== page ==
The low ratings for What Would Ryan Lochte Do? have spawned more vitriol than usual from the blogosphere.
Numbers for the premiere were low (about 800,000 viewers) considering it had the greatest lead-in ever for the E! Channel: a four-way between Ryan Seacrest (who, I am not kidding, should moderate a presidential debate next cycle) and the Kardashian Chimera. That crime against humanity drew more than a million and a half people.
The debut prompted a reaction, in reviews and in commentary, in which everyone seemed dumbfounded that Lochte is as dopey as the commercials for his show advertised. How about that, ads that actually accurately portray a product!
Still, I’m disturbed by the glee these writers have had in seeing who can clown on Lochte the most.
I'm talking about tweets such as "What’s it like to have stupid be your brand?" and deconstructions of Lochte being a professional public dummy:
But it's hard not to wonder whether he's also responding to what a giant drag it is to be a professional public hero when you can make just as much money being a dummy. When you're a hero, your path is almost inevitably one that will at some point lead you to a mundane show of frailty that will be massively blown out of proportion until you offer a lame apology no one really believes you mean and many don't believe you actually owe — and that's if you're lucky. If you're not lucky, you'll be doggedly followed until you really screw up, and then you get to do the full-on weepy apology tour while everyone blames you for the fact that kids don't say "sir" and "ma'am" anymore.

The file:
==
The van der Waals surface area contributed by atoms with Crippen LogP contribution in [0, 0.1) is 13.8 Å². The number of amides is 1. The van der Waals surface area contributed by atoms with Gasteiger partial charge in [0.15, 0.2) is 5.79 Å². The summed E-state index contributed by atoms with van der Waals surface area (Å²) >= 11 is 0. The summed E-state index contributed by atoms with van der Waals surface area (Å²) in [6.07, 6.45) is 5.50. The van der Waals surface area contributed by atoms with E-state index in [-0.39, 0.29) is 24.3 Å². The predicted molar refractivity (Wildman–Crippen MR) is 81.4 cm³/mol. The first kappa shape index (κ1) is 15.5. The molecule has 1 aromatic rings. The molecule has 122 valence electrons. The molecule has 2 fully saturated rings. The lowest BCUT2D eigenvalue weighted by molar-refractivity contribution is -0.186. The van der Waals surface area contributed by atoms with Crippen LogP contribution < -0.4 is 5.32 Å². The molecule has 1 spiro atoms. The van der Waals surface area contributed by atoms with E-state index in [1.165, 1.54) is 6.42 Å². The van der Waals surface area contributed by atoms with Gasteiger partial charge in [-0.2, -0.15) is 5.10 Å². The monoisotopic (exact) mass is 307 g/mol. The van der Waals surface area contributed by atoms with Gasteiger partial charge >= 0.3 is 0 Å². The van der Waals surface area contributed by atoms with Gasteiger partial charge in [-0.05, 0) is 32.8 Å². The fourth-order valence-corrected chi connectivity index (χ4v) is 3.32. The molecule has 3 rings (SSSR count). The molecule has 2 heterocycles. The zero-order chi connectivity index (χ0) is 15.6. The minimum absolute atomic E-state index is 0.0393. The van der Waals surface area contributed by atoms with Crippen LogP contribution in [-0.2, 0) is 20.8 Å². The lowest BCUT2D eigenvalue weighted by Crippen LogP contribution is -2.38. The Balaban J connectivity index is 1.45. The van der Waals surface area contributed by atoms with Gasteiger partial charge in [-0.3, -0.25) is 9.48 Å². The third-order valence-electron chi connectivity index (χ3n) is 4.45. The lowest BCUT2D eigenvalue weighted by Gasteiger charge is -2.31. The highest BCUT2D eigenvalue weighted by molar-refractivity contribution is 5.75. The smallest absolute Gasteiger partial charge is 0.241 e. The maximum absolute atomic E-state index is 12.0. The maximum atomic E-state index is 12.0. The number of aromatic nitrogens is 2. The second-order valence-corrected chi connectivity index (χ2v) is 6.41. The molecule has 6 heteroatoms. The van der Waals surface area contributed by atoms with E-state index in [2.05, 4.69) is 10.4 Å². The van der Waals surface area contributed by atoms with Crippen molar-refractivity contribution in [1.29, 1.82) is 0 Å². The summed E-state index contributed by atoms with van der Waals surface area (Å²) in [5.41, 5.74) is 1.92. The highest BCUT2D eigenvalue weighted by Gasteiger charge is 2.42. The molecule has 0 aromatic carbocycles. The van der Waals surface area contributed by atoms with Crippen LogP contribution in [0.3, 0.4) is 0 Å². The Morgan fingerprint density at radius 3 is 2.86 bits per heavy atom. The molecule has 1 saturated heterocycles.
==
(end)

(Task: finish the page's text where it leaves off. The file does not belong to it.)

It may be a shock to all these flabbergasted pop culture experts, but maybe the dude recognizes that he is being paid to be himself and is simply capitalizing on it.
A while back a friend of mine said it requires a certain type of personality to swim in a circle for 8 to 10 hours a day. And most of that day is spent staring at the floor of a pool. No disrespect to the swimmers out there, but Ryan Lochte seems to be designed for his sport. And judging by his obsession with fashion, I’m sure this Narcissus has been caught staring at his own reflection from time to time.
While critics are wasting breath trying to explain Lochte’s happy-warrior-swimmer mentality, the man keeps on laughing and drinking and macking and swimming. Why not join him?